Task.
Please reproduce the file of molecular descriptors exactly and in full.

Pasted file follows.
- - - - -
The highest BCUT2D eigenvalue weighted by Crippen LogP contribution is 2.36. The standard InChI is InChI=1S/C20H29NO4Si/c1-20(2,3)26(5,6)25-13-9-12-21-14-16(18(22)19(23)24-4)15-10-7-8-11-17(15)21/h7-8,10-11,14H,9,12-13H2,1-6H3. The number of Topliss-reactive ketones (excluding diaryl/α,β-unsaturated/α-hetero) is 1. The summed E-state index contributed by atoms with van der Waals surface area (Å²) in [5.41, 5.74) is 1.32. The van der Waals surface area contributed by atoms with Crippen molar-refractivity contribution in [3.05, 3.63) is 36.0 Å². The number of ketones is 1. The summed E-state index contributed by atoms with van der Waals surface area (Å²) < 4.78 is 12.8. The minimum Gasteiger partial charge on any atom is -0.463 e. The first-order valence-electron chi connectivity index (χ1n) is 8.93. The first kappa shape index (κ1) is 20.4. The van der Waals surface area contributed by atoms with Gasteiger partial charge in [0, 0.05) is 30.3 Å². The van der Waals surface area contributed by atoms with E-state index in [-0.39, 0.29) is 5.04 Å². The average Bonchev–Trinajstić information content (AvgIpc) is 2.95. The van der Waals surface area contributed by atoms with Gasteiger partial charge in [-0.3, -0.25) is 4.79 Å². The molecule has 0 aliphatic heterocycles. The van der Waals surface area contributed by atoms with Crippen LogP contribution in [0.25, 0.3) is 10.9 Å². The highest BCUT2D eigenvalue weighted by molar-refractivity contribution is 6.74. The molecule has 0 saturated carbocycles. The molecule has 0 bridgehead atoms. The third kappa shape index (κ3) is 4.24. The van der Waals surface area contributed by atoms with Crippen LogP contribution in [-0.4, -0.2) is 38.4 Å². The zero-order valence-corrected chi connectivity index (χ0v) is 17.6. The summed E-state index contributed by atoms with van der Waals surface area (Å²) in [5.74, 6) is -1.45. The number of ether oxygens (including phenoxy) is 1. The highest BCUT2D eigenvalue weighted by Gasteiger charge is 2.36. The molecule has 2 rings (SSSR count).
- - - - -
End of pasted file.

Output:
The highest BCUT2D eigenvalue weighted by Crippen LogP contribution is 2.36. The standard InChI is InChI=1S/C20H29NO4Si/c1-20(2,3)26(5,6)25-13-9-12-21-14-16(18(22)19(23)24-4)15-10-7-8-11-17(15)21/h7-8,10-11,14H,9,12-13H2,1-6H3. The number of Topliss-reactive ketones (excluding diaryl/α,β-unsaturated/α-hetero) is 1. The summed E-state index contributed by atoms with van der Waals surface area (Å²) in [5.41, 5.74) is 1.32. The van der Waals surface area contributed by atoms with Crippen molar-refractivity contribution in [3.05, 3.63) is 36.0 Å². The number of ketones is 1. The summed E-state index contributed by atoms with van der Waals surface area (Å²) < 4.78 is 12.8. The minimum Gasteiger partial charge on any atom is -0.463 e. The first-order valence-electron chi connectivity index (χ1n) is 8.93. The first kappa shape index (κ1) is 20.4. The van der Waals surface area contributed by atoms with Gasteiger partial charge in [0, 0.05) is 30.3 Å². The van der Waals surface area contributed by atoms with E-state index in [-0.39, 0.29) is 5.04 Å². The average Bonchev–Trinajstić information content (AvgIpc) is 2.95. The van der Waals surface area contributed by atoms with Gasteiger partial charge in [-0.3, -0.25) is 4.79 Å². The molecule has 0 aliphatic heterocycles. The van der Waals surface area contributed by atoms with Crippen LogP contribution in [0.25, 0.3) is 10.9 Å². The highest BCUT2D eigenvalue weighted by molar-refractivity contribution is 6.74. The molecule has 0 saturated carbocycles. The molecule has 0 bridgehead atoms. The third kappa shape index (κ3) is 4.24. The van der Waals surface area contributed by atoms with Crippen LogP contribution in [-0.4, -0.2) is 38.4 Å². The zero-order valence-corrected chi connectivity index (χ0v) is 17.6. The summed E-state index contributed by atoms with van der Waals surface area (Å²) in [5.74, 6) is -1.45. The number of ether oxygens (including phenoxy) is 1. The highest BCUT2D eigenvalue weighted by Gasteiger charge is 2.36. The molecule has 2 rings (SSSR count).